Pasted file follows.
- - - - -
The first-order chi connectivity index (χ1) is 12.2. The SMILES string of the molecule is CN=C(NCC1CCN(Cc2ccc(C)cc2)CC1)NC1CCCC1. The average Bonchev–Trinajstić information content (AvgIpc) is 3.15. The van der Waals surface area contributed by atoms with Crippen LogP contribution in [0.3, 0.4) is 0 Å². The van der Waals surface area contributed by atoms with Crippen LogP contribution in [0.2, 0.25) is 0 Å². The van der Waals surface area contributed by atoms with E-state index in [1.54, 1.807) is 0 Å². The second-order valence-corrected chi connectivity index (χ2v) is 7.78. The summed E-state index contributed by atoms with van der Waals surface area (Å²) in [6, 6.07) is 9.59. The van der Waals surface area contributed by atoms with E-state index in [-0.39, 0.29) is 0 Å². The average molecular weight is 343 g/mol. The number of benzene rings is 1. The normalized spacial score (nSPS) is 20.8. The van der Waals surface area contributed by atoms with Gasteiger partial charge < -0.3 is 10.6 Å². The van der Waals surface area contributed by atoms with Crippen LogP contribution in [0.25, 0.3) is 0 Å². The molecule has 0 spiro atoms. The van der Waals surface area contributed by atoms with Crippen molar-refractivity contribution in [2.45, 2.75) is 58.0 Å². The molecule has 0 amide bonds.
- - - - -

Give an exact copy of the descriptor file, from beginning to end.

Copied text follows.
The first-order chi connectivity index (χ1) is 12.2. The SMILES string of the molecule is CN=C(NCC1CCN(Cc2ccc(C)cc2)CC1)NC1CCCC1. The average Bonchev–Trinajstić information content (AvgIpc) is 3.15. The van der Waals surface area contributed by atoms with Crippen LogP contribution in [0.3, 0.4) is 0 Å². The van der Waals surface area contributed by atoms with Crippen LogP contribution in [0.2, 0.25) is 0 Å². The van der Waals surface area contributed by atoms with E-state index in [1.54, 1.807) is 0 Å². The second-order valence-corrected chi connectivity index (χ2v) is 7.78. The summed E-state index contributed by atoms with van der Waals surface area (Å²) in [6, 6.07) is 9.59. The van der Waals surface area contributed by atoms with E-state index in [-0.39, 0.29) is 0 Å². The average molecular weight is 343 g/mol. The number of benzene rings is 1. The normalized spacial score (nSPS) is 20.8. The van der Waals surface area contributed by atoms with Gasteiger partial charge < -0.3 is 10.6 Å². The van der Waals surface area contributed by atoms with Crippen LogP contribution in [0.25, 0.3) is 0 Å². The molecule has 0 spiro atoms. The van der Waals surface area contributed by atoms with Crippen molar-refractivity contribution in [2.45, 2.75) is 58.0 Å². The molecule has 0 amide bonds.